Your personal circumstances
The type, level and settlement of your policy is only part of the story when it comes to your insurance premium.
There is a wide range of factors connected to your personal situation.
Where you live
Right down to zip code level you address affects your insurance rate. For example, the higher population density of cities will increase your rates. More people means more drivers on roads, so more potential for accidents.
Insurers will also look at crime in your area to establish the risk of someone stealing your vehicle, or how many other insurance claims they get in your area.
Insurers see younger drivers as more likely to be in accidents. According to the Insurance Institute for Highway Safety (IIHS) drivers aged 16-19 are three times more likely to be in a fatal collision than drivers over 20.
That’s why car insurance costs only really start to go down in your twenties. Premiums won’t automatically drop once you’re over 25. If you only got your license at 24, you might have to gain a few more years of experience first.
Your driving record
A clean driving record will generally mean lower auto premiums. Anything else has the potential to push your premiums up.
Insurers argue that there is a correlation between credit score and a person’s driving behavior. If you have a lower credit score, the premium on your insurance policy will be higher.
Women tend to see lower insurance premiums than men – particularly at younger ages. Until age 21 male drivers will pay about 20 percent more, but the picture is much more mixed for drivers over 30.
Tying the knot can potentially save your money on your premiums. Again insurers view married people as less likely to have accidents – even if the data comparing married people vs single isn’t all that solid.
Married couples can also find savings by combining their policies and bundling types of insurance together.
Past insurance claims
Any previous claims you made could play a part – especially if you were the at-fault driver. If you weren’t at fault or if the claim was on your comprehensive policy, the impact on your costs should be lower – in theory.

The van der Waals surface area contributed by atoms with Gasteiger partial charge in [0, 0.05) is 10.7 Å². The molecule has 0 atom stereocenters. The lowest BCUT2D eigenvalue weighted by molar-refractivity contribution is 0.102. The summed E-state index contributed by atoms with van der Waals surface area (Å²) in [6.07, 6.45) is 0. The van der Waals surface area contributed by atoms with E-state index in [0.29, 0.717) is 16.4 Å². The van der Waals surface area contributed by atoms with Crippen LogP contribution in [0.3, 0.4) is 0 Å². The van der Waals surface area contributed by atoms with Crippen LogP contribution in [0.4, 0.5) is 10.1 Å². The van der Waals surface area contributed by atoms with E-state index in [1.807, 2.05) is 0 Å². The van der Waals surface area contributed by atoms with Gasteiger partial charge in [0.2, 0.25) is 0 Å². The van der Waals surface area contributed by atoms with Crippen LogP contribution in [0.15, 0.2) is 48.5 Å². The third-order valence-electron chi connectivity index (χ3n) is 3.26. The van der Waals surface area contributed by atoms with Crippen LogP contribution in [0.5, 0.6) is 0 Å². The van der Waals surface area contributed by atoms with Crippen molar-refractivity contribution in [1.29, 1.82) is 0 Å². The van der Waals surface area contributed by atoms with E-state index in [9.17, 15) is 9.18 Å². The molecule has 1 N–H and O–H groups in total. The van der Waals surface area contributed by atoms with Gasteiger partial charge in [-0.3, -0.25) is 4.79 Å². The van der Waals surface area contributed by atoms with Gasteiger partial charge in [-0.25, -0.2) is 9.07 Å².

However, research by the Consumer Federation of America (CFA) found that even for not-at-fault claims rates can increase.
What can you do to lower your premiums?
This huge range of factors is what insurers look at when they ultimately decide your premium.
But what you pay isn’t set in stone. There is plenty you can do to find a lower insurance costs.
However, because different companies look at these factors (and many others) in different ways, you could get vastly different quotes from different companies.
Taking the time to get more quotes could really save you money.
Raise your deductible
There’s a direct relationship between higher premiums and a lower deductible. This makes it a straightforward route to lower auto insurance costs.
Keep in mind that if you do get in an accident the money you might have saved from lower premiums would quickly be offset by the higher deductible.
If you need other types of insurance, such as renters or homeowners, getting them from the same insurer as your auto insurance could lower costs overall.
Work on your credit score
Car insurance isn’t the only reason to be vigilant of your credit score. But if you maintain a high one, or work to increase it, you should be rewarded with lower premiums.
Hunt for discounts
There a handful of discounts you may be qualified for. You may get a lower rate if you:
- Have a clean driving record
- Have low income
- Are affiliated with a school, employer, or with the military
- Are a senior
- Won’t use your car much and will have low mileage
- Are a homeowner
- Bundle auto insurance with other types of insurance through the same carrier
- Purchase a multi-car policy
- Pay in full instead of monthly
- Opt in to auto-pay or paperless billing
- Have anti-lock brakes or anti-theft feature on your car
- Buy a green car (i.e., eco-boost features) or hybrid – if you’re looking for coverage like Toyota Prius insurance you could be eligible for a discount.